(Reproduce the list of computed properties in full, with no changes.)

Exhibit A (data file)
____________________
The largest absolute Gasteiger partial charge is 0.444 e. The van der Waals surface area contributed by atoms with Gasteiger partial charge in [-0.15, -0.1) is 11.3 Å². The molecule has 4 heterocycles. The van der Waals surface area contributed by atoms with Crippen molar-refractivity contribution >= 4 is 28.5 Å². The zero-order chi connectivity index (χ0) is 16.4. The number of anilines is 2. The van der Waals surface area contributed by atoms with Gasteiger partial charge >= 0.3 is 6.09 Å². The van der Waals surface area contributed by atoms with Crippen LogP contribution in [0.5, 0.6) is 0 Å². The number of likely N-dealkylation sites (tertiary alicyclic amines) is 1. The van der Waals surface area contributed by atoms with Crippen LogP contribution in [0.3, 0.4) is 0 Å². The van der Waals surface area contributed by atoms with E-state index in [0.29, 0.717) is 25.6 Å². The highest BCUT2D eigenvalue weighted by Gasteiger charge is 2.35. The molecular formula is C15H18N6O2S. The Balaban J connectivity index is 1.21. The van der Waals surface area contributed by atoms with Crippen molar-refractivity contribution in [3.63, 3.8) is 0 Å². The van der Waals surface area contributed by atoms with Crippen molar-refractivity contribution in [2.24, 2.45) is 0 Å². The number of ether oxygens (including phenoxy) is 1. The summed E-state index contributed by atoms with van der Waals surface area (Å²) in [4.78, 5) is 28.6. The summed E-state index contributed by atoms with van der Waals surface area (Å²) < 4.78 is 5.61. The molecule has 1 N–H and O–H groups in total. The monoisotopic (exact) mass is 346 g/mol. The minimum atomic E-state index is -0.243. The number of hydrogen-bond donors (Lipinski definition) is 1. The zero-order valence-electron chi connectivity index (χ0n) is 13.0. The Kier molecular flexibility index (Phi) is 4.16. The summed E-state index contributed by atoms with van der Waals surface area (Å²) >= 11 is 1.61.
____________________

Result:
The largest absolute Gasteiger partial charge is 0.444 e. The van der Waals surface area contributed by atoms with Gasteiger partial charge in [-0.15, -0.1) is 11.3 Å². The molecule has 4 heterocycles. The van der Waals surface area contributed by atoms with Crippen molar-refractivity contribution >= 4 is 28.5 Å². The zero-order chi connectivity index (χ0) is 16.4. The number of anilines is 2. The van der Waals surface area contributed by atoms with Gasteiger partial charge >= 0.3 is 6.09 Å². The van der Waals surface area contributed by atoms with Crippen LogP contribution in [0.5, 0.6) is 0 Å². The number of likely N-dealkylation sites (tertiary alicyclic amines) is 1. The van der Waals surface area contributed by atoms with Crippen LogP contribution in [0.3, 0.4) is 0 Å². The van der Waals surface area contributed by atoms with E-state index in [0.29, 0.717) is 25.6 Å². The highest BCUT2D eigenvalue weighted by Gasteiger charge is 2.35. The molecular formula is C15H18N6O2S. The Balaban J connectivity index is 1.21. The van der Waals surface area contributed by atoms with Crippen molar-refractivity contribution in [3.63, 3.8) is 0 Å². The van der Waals surface area contributed by atoms with Crippen molar-refractivity contribution in [2.24, 2.45) is 0 Å². The number of ether oxygens (including phenoxy) is 1. The summed E-state index contributed by atoms with van der Waals surface area (Å²) in [4.78, 5) is 28.6. The summed E-state index contributed by atoms with van der Waals surface area (Å²) < 4.78 is 5.61. The molecule has 1 N–H and O–H groups in total. The monoisotopic (exact) mass is 346 g/mol. The minimum atomic E-state index is -0.243. The number of hydrogen-bond donors (Lipinski definition) is 1. The zero-order valence-electron chi connectivity index (χ0n) is 13.0. The Kier molecular flexibility index (Phi) is 4.16. The summed E-state index contributed by atoms with van der Waals surface area (Å²) >= 11 is 1.61.